In case you missed this last holiday weekend (I did), Mark Hulbert’s article in last Sunday’s NYT is worth reviewing:  Why small-capitalization value stocks tend to beat large-cap growth stocks over time.

Many theorists find this result to be somewhat anomalous, and of course, it should drive the efficient market folks insane.

Robert D. Arnott, editor of the Financial Analysts Journal and chairman of Research Affiliates, came up with a possible explanation:

"By definition, an overvalued stock has a larger market capitalization than would otherwise be the case. Its price-to-book ratio is also higher, and thus it is closer to the growth end of the growth-value spectrum. Portfolios of large growth stocks will contain a disproportionate number of overvalued issues, and should, on average, lag behind the market.

The opposite is the case for undervalued stocks. So small-cap value portfolios will have more than their share of them and should beat the market in the long term."

That’s a strictly logic based deduction, and has significance for the 1990′s ascension of market cap weighted indices, i.e., the S&P500.

"Notice that this argument does not depend on anyone being
able to identify the particular undervalued or overvalued companies.
Nor does it depend on a specific definition of fair value. All that is
required is that some stocks are overvalued and some undervalued. Only
the most diehard believer in market efficiency would deny this
precondition.

In addition to showing that investors should favor small-cap and value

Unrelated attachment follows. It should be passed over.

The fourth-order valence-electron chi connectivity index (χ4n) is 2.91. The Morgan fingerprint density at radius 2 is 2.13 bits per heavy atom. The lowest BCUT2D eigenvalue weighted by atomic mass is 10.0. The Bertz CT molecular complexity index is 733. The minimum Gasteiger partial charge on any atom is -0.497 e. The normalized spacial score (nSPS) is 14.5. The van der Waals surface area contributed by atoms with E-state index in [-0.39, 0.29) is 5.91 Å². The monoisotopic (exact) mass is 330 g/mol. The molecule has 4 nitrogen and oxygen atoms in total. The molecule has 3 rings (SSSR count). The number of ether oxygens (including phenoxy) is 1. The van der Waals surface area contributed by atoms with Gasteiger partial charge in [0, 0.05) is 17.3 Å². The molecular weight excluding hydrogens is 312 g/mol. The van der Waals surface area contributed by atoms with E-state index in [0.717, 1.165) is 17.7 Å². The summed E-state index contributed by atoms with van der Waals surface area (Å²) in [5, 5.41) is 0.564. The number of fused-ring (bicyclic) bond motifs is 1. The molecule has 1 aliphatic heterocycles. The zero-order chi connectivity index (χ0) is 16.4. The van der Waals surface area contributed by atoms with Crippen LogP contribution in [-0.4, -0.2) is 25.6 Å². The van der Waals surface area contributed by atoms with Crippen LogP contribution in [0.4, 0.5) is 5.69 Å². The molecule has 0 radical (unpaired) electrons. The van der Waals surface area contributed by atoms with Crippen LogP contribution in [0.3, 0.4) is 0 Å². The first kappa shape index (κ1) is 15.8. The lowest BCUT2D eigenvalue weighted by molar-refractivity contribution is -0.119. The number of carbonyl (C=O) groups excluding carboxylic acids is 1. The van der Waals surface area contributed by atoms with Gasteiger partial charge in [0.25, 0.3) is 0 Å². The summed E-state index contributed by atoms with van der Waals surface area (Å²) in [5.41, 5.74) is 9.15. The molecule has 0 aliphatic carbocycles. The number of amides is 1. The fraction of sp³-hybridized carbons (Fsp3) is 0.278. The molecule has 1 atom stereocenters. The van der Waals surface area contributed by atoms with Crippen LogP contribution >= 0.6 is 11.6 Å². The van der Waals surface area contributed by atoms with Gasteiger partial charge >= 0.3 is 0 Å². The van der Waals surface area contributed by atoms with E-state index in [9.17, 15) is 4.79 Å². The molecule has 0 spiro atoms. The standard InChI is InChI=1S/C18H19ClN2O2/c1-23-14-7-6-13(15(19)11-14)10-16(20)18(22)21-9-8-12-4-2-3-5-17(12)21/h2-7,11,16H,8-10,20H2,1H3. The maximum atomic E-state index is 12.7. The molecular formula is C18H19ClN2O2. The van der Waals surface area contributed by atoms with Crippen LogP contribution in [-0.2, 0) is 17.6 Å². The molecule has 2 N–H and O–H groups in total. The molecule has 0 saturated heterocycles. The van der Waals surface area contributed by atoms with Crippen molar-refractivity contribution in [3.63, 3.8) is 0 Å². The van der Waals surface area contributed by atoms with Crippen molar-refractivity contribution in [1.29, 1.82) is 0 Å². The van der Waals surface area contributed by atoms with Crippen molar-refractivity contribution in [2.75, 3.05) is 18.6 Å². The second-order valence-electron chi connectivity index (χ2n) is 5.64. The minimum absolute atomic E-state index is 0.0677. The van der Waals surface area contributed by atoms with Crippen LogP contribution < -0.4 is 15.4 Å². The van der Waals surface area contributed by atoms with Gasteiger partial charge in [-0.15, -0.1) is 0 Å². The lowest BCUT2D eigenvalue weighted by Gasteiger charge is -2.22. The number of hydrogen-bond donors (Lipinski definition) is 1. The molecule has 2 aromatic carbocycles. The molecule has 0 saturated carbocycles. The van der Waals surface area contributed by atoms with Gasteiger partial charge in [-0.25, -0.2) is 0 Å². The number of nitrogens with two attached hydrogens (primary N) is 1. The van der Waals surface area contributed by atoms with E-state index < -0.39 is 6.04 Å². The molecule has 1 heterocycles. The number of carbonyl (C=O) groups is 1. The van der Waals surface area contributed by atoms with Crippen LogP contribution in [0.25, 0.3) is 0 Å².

stocks, this new research also suggests that index funds could improve
long-term performance by changing the ways they divide their assets.
Currently, almost all index funds use an allocation method known as cap
weighting, in which a stock’s weight in an index is a function of its
market capitalization. The Standard & Poor’s 500-stock index, for
example, uses such a system."

Over the past 15 years, an equal-weighted 500 index outperformed the cap-weighted version by 1.3 percentage points a year. There are several equal weighted cap funds, most notably the Rydex S&P Equal Weight ETF (RSP)

The one caveat:  Initial conditions are key within any subsequent
comparos. So I’d like to see what this chart looks like starting in
different eras:  40s, 50s, 60s, etc. That would remove any potential
bias built in starting post ’29 crash. >


click for larger chart

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Chart courtesy NYT

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Source:
A Stock Market Riddle May Have an Easy Answer
MARK HULBERT
NYT,  July 3, 2005
http://www.nytimes.com/2005/07/03/business/yourmoney/03stra.html

Category: Investing

Please use the comments to demonstrate your own ignorance, unfamiliarity with empirical data and lack of respect for scientific knowledge. Be sure to create straw men and argue against things I have neither said nor implied. If you could repeat previously discredited memes or steer the conversation into irrelevant, off topic discussions, it would be appreciated. Lastly, kindly forgo all civility in your discourse . . . you are, after all, anonymous.